Watch The Creator Of Little King's Story Discuss His Love Of Arcades

Illustration for article titled Watch The Creator Of Little King's Story Discuss His Love Of Arcades

In the latest installment of the toco toco TV, the beautiful and melancholy documentary series about Japanese game makers, Yoshiro Kimura talks about the experiences that have led to his small oeuvre of lovely, idiosyncratic games including the PS2's Chulip, Little King’s Story for the Wii, and most recently Million Onion Hotel.


In the beginning he recounts his journey to becoming a game developer including how he created an RPG during his senior year of college and was hired by Square Soft after sending it to them out of the blue. It was the first year the company had decided to take on recent graduates and after accepting Kimura they set him to work on Akitoshi Kawazu’s Romancing Saga 2 (only released in the West for smartphones last year and expected to come to the Vita sometime in December).

Kimura was responsible for the game’s maps. “It was my first project,” he says. “I had to draw game maps. I drew a tone of them. At some point I thought that this wasn’t the place for me to create my own games.” That’s when the designer decided to travel and try to liberate himself from the limits her perceived at the larger studio.

It was during this time that he apparently stumbled by a particularly odd sort of arcade somewhere in the mountains of Peru. “I found a place where an old man was lining up Super Nintendos on his stand, he would let children play for one cent,” says Kimura. “I was surprised to see that children were also playing video games on the other side of the world.”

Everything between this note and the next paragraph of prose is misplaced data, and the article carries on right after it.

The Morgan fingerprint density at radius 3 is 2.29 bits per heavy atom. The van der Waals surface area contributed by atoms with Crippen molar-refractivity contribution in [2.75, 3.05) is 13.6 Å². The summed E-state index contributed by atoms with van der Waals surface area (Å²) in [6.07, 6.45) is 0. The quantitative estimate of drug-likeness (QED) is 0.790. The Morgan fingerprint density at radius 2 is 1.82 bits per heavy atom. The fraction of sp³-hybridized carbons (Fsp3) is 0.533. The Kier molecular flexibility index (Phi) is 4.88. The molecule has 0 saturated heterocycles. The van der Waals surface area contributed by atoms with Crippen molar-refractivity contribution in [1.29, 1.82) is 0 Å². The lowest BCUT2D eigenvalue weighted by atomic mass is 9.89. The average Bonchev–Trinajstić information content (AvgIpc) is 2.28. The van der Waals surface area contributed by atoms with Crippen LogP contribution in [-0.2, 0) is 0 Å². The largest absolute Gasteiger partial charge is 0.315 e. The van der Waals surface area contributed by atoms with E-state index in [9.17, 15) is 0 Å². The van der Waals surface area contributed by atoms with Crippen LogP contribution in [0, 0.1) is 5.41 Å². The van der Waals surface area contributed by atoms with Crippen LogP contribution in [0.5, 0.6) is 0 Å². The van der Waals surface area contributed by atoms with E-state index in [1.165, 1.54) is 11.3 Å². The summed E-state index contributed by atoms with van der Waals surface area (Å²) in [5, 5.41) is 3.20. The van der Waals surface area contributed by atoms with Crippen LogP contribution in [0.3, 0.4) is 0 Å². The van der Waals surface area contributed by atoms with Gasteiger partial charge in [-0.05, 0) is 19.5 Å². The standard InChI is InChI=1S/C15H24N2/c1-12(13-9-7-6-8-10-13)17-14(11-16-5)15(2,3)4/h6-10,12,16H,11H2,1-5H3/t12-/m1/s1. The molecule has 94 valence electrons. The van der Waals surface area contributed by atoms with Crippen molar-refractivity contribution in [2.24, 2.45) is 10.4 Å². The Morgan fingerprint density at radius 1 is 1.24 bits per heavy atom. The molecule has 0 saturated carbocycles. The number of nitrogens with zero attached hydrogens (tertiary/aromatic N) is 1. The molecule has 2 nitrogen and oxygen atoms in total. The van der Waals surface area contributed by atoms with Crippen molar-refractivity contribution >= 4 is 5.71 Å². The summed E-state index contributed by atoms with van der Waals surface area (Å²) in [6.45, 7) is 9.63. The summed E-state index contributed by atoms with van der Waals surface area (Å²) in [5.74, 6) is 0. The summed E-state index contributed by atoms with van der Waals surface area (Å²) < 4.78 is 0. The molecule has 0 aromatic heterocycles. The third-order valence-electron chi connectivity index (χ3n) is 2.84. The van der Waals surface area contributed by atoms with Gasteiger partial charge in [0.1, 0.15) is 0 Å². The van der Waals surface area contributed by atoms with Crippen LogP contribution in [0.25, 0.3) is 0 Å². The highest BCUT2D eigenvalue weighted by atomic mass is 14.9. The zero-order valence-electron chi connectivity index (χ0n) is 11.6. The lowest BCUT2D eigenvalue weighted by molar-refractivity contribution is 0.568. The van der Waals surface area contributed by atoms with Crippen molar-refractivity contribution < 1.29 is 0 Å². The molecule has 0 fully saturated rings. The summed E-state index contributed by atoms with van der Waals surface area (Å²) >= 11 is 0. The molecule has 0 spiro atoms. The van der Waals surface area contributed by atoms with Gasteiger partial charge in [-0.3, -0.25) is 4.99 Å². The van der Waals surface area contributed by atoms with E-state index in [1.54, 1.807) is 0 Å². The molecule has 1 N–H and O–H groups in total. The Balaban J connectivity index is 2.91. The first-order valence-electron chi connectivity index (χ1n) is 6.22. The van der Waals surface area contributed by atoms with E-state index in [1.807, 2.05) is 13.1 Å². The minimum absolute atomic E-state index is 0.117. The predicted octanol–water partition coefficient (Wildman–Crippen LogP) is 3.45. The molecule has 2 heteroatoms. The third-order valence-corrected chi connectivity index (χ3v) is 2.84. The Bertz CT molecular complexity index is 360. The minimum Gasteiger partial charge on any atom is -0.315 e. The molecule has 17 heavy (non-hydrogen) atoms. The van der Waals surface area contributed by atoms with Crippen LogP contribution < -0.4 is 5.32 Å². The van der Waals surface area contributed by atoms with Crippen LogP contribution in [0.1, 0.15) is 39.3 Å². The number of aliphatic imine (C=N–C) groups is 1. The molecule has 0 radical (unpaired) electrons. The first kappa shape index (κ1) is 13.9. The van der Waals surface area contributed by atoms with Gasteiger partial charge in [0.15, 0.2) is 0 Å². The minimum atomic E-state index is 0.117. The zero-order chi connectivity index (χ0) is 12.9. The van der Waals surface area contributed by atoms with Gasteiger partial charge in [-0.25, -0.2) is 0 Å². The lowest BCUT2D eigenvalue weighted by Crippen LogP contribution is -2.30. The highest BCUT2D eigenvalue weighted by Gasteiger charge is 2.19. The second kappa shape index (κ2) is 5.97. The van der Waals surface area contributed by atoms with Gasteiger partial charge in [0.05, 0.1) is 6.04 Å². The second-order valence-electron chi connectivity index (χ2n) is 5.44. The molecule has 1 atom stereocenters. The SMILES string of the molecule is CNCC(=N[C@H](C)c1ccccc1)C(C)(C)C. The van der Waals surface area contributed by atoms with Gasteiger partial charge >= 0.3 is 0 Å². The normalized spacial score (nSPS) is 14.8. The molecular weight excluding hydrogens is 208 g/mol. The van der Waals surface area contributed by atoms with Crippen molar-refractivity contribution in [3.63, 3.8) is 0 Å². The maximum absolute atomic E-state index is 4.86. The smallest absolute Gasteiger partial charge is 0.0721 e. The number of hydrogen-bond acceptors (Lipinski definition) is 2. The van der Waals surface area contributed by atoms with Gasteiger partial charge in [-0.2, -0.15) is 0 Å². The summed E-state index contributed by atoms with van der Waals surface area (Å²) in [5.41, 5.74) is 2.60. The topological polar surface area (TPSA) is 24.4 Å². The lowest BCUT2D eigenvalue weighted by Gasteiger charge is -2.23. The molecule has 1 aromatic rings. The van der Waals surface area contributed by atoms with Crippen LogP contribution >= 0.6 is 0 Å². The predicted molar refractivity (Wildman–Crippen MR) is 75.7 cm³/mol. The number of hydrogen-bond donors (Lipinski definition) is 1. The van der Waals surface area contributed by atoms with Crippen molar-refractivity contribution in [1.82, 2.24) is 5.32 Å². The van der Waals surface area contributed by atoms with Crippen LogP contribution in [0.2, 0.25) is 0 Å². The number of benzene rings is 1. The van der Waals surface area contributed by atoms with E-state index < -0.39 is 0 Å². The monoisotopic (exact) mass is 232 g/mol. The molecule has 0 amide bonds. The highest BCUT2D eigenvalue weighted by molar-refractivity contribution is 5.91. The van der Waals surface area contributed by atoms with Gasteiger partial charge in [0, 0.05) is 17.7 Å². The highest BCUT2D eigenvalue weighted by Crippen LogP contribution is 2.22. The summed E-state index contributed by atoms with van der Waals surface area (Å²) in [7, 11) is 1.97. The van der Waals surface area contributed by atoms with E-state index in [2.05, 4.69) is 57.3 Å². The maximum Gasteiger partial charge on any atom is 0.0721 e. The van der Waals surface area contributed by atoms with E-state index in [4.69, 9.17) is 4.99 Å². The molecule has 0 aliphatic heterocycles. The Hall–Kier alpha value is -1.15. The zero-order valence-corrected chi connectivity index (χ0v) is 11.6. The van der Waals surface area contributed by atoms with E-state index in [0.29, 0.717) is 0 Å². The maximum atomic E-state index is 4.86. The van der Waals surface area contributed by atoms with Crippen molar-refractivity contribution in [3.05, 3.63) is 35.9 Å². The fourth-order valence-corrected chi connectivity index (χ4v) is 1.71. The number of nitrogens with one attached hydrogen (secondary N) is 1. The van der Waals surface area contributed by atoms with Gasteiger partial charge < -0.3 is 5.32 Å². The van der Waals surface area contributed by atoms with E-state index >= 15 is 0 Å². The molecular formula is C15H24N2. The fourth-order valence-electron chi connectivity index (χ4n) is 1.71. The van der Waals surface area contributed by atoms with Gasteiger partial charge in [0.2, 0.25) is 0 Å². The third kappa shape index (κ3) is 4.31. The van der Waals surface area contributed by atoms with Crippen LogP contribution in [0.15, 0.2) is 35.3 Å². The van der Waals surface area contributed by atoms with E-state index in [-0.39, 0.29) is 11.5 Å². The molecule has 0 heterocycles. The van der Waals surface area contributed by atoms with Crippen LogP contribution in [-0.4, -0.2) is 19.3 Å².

It relates to the designer’s own experience with the Mikado Game Center in Shinkuku, Japan. Still full of the retro games, it’s a place Kimura talks about returning to throughout his work. “Mikado was somehow the best place to go to,” he says. “I came here really often. I can come hear during my lunch break or on my way back to home. There are plenty of games that I loved to play during my childhood. When I play them, I remember the fun I used to have playing before. I come here to cheer myself up. I think that’s what games should be for.”

It’s clearly a philosophy and sentiment that factored into all of his games. 2007's Chulip was literally a game where you navigate the world by kissing people, while last month’s Million Onion Hotel was a quirky phone game is every bit as whimsical.

You can watch the entire mini-documentary below. (Full disclosure: Kotaku’s video creator Tim Rogers worked for Kimura for a time, including on Million Onion Hotel). 

Kotaku staff writer. You can reach him at



Nice, thank you for sharing this! Please excuse me but I feel compelled to point out a couple errors I noticed:

“Drew a tone of them” “limits her perceived”